If you’re overweight but have dodged chronic health issues like high cholesterol and high blood pressure, you might not think that losing weight is a priority. But an analysis of five years of records on 3.5 million people — underweight, normal weight, overweight and obese — has found reason for concern.
The researchers discovered that even if people didn’t have any metabolic diseases at the start of the record-keeping, those who were obese were more likely than those of normal weight to develop health issues as time went on. Those health issues include coronary heart disease, cerebrovascular disease, heart failure and peripheral vascular disease (a circulation disorder that affects blood vessels beyond the brain and heart).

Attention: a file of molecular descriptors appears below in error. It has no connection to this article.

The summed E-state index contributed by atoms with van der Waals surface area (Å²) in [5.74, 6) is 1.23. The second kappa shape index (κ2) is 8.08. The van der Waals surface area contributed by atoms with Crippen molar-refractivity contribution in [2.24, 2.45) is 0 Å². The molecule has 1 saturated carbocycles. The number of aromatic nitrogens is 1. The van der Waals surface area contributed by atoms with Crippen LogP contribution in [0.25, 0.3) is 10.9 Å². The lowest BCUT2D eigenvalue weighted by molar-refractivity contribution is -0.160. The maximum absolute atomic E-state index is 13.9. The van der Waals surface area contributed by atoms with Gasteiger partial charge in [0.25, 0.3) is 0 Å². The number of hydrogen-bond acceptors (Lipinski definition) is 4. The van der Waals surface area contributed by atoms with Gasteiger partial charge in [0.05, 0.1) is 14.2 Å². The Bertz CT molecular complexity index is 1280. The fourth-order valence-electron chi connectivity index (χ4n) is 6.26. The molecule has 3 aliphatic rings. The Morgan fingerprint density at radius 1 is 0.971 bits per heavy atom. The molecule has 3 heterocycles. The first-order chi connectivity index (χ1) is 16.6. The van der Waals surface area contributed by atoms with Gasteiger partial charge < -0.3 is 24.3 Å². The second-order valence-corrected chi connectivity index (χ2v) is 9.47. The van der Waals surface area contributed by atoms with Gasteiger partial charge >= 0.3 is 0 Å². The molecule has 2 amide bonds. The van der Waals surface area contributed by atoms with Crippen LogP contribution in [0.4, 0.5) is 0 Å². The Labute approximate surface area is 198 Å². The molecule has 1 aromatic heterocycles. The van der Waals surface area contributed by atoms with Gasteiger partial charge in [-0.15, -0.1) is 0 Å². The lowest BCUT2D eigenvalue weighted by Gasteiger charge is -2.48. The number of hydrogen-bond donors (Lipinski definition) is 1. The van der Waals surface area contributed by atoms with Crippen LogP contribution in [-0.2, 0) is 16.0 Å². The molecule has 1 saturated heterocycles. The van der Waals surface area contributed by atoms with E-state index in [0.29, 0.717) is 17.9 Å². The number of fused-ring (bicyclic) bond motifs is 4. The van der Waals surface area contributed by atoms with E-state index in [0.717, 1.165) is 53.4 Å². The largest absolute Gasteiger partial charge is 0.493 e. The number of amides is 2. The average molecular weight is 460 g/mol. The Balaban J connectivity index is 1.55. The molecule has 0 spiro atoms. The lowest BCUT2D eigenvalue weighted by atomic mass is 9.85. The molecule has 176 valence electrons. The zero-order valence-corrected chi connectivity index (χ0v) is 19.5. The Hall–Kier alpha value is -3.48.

But no one is completely immune to health problems. Researchers also found that being at a normal weight doesn’t necessarily eliminate all risk for metabolic abnormalities, like high blood pressure, high cholesterol and diabetes. Indeed, 10% of those at a normal weight had at least one metabolic issue. Also, no matter what your weight, the more of those health markers you have, the greater your chances of a heart event, like an attack.
This research underscores the importance of getting regular health screenings and knowing your numbers: cholesterol (total, HDL and LDL) and triglycerides; blood pressure (systolic and diastolic); and blood sugar. Then you can work with your health care provider on lifestyle changes to improve your health and risk factors, whether or not weight loss needs to be part of the plan.
The American Heart Association has more on heart-health screenings everyone should have, regardless of weight.
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